It’s Open Access Week! The annual event, now in its tenth year, supports research and publishing that is free for anyone to read or even re-use. This year, the Wikipedia Library is participating by asking people to help ensure that Wikipedia citations are free and open for anyone to use.
Some of the citations on Wikipedia are currently behind a paywall. However, there’s now a new tool that helps convert those closed citations to open ones. We sat down with Jake Orlowitz, the head of the Wikipedia Library, to learn more about the tool and why it’s important that information—including cited links—remain free and open for anyone to use.
Q: Why is Open Access Week important?
Jake Orlowitz: It’s important because much of the world’s knowledge lives behind a paywall and is expensive or difficult to access.
How is the Wikipedia Library participating?
The Wikipedia Library is participating in Open Access Week with our #OAwiki campaign. The goal is to make citations on Wikipedia free to read and verify. Wikipedia is open access by nature, but it’s important that our citations be free to read as well. For readers to use Wikipedia as a starting point for deeper research, it’s essential that our citations lead to sources that are not behind paywalls.
How does the #OAwiki campaign help people find reputable source material that is not behind a paywall?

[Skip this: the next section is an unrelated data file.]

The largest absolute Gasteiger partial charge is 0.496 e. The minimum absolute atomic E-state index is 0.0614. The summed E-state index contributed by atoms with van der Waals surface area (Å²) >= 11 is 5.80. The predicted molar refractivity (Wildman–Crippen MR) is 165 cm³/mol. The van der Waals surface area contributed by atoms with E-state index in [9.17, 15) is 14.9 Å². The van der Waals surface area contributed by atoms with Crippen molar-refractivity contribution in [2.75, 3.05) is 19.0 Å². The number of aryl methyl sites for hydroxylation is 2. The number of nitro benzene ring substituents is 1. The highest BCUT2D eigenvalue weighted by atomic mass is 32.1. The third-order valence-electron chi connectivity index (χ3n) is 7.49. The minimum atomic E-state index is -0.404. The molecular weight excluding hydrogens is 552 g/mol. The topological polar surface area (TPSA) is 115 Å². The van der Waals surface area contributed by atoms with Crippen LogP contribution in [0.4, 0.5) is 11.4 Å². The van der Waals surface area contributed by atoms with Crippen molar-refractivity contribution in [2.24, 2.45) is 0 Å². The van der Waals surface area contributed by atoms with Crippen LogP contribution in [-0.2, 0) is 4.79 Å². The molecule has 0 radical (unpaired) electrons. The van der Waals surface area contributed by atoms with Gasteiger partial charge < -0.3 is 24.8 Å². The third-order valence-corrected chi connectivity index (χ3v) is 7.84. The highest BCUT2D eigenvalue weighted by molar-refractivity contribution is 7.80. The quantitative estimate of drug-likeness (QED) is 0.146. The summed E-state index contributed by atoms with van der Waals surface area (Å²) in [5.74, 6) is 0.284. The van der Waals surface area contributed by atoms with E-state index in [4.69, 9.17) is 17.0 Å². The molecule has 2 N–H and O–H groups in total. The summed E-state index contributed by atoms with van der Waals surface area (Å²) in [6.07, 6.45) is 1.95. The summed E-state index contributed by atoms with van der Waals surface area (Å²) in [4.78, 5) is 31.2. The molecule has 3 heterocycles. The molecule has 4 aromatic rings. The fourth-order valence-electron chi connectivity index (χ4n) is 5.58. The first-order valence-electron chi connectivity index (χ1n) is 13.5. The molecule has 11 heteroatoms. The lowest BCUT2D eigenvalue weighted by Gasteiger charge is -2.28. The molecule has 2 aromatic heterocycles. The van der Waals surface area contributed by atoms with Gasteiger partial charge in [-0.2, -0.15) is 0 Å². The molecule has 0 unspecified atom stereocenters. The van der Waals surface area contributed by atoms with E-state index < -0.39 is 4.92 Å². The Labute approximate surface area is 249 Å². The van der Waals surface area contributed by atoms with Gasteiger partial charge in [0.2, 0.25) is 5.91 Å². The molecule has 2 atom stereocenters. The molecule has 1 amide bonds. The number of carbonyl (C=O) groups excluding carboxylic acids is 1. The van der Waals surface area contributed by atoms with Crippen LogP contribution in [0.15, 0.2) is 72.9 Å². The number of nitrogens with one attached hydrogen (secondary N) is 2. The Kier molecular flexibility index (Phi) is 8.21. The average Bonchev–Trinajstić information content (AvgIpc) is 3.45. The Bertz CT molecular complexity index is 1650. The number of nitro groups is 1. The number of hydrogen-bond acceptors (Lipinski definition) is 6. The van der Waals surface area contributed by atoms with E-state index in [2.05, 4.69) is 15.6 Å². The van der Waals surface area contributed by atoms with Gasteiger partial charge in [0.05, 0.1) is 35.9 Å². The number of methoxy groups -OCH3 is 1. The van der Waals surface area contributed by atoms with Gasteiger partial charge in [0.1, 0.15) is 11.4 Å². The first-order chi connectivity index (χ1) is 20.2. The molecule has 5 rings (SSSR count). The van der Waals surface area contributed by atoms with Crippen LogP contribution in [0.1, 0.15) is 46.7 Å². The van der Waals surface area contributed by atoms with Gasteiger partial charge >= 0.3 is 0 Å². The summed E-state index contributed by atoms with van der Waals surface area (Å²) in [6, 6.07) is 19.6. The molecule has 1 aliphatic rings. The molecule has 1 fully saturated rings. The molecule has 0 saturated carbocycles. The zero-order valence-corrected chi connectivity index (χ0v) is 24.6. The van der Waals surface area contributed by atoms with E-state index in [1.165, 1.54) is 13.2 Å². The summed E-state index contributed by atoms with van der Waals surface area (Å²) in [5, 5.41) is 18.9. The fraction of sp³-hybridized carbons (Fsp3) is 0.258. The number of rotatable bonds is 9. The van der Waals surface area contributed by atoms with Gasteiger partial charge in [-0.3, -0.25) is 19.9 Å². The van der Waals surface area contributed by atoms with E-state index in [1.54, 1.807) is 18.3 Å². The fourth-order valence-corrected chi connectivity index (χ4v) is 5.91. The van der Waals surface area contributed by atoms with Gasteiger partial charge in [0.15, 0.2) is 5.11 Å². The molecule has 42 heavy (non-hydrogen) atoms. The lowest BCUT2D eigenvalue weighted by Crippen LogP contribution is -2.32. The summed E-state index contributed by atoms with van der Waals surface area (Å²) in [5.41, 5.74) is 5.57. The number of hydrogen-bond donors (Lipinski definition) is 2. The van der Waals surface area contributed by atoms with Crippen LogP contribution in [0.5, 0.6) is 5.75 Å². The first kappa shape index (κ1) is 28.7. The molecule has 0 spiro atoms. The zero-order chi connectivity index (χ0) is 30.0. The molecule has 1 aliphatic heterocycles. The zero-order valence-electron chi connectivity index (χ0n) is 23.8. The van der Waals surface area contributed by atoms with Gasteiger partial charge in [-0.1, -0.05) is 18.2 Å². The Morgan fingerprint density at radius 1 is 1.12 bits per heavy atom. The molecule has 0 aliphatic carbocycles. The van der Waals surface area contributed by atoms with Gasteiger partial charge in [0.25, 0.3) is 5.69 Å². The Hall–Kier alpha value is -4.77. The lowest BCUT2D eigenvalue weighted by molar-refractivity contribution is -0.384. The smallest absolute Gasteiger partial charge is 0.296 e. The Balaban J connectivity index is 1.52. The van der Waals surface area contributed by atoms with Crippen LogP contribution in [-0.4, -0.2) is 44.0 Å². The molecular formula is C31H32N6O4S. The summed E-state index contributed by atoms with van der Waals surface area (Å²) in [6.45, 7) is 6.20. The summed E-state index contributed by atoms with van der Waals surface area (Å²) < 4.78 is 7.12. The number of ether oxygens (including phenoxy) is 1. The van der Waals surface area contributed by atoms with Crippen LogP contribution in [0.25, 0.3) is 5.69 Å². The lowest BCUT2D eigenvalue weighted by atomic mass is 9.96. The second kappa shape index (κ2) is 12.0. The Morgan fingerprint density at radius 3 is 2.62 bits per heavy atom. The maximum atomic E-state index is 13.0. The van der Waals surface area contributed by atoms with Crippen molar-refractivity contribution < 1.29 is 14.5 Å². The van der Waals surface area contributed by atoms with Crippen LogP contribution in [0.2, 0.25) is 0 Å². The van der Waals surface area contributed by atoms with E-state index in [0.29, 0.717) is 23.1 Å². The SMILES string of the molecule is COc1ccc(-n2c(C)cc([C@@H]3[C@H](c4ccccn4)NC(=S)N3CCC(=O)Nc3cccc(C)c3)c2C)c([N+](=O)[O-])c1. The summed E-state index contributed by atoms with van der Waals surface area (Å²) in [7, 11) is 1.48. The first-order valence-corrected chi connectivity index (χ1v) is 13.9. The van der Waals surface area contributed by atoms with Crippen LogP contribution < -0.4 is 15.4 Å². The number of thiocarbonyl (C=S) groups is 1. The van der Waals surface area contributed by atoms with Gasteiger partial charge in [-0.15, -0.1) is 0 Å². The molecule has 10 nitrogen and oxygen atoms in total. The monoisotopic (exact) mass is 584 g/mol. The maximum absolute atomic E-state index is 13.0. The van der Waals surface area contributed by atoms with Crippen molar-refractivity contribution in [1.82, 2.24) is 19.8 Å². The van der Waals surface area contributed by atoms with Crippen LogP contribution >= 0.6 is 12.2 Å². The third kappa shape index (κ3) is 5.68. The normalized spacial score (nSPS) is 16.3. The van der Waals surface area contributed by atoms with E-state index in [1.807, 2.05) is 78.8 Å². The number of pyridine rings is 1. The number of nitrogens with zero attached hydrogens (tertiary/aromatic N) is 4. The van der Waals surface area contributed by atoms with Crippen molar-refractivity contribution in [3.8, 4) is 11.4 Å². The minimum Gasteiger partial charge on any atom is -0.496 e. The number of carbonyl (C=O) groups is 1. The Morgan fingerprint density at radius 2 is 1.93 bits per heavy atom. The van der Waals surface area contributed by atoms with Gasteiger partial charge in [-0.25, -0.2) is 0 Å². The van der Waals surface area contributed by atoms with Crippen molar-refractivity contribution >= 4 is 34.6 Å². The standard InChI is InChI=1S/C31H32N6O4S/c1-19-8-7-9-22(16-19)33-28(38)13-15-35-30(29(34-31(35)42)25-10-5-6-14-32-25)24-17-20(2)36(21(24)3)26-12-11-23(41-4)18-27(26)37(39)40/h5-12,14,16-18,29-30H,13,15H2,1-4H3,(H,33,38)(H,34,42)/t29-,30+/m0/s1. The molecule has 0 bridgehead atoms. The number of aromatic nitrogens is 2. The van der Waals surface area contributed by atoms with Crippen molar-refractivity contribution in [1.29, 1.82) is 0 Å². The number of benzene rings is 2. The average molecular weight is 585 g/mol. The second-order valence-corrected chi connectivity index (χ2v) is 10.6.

The campaign works by using a simple tool called OAbot. OAbot scans Wikipedia citations, finds one that is closed access, looks up and presents an open version for you to review, and lets you add the open link in the citation (if it’s a good fit).
So is OABot a plug-in? Do I have to be a Wikipedia editor to use it and help convert closed sources to open ones?
OAbot is a website. Go to http://oabot.org. It will ask you to log in with your Wikipedia account (which you can create anytime for free on the spot). Then you get presented a single citation and a single suggested open citation to add to the Wikipedia entry. You can always skip an entry you’re not sure. Or you can make the edit with a single click that helps you make the change to the encyclopedia.
So I’m presented with source material that’s not behind a paywall? How might I assess that source to determine whether it’s appropriate to add to Wikipedia?
There are four simple questions for deciding whether to add a link.
- Is the original citation closed access (or lacking any link)?
- Is the new link free to read?
- Do the two sources match?
- Is the new link likely copyright compliant?
If you get four yes’es, you add the link. If you’re unsure or there are some no’s, you skip that link.
Does it show me how to add the link?
All you have to do is click ‘Add link” for the change to go live. The link is added automatically and OAbot moves on to the next suggested addition. You never have to physically go to Wikipedia or click publish on Wikipedia to improve our links.
Who built the tool?
The tool was built by French developer and open access advocate Antonin Delpeuch. We met at the WikiCite conference in Berlin in 2016 and decided to collaborate.
Melody Kramer, Senior Audience Development Manager, Communications
This post has been updated to correct a small error in how to add a link.
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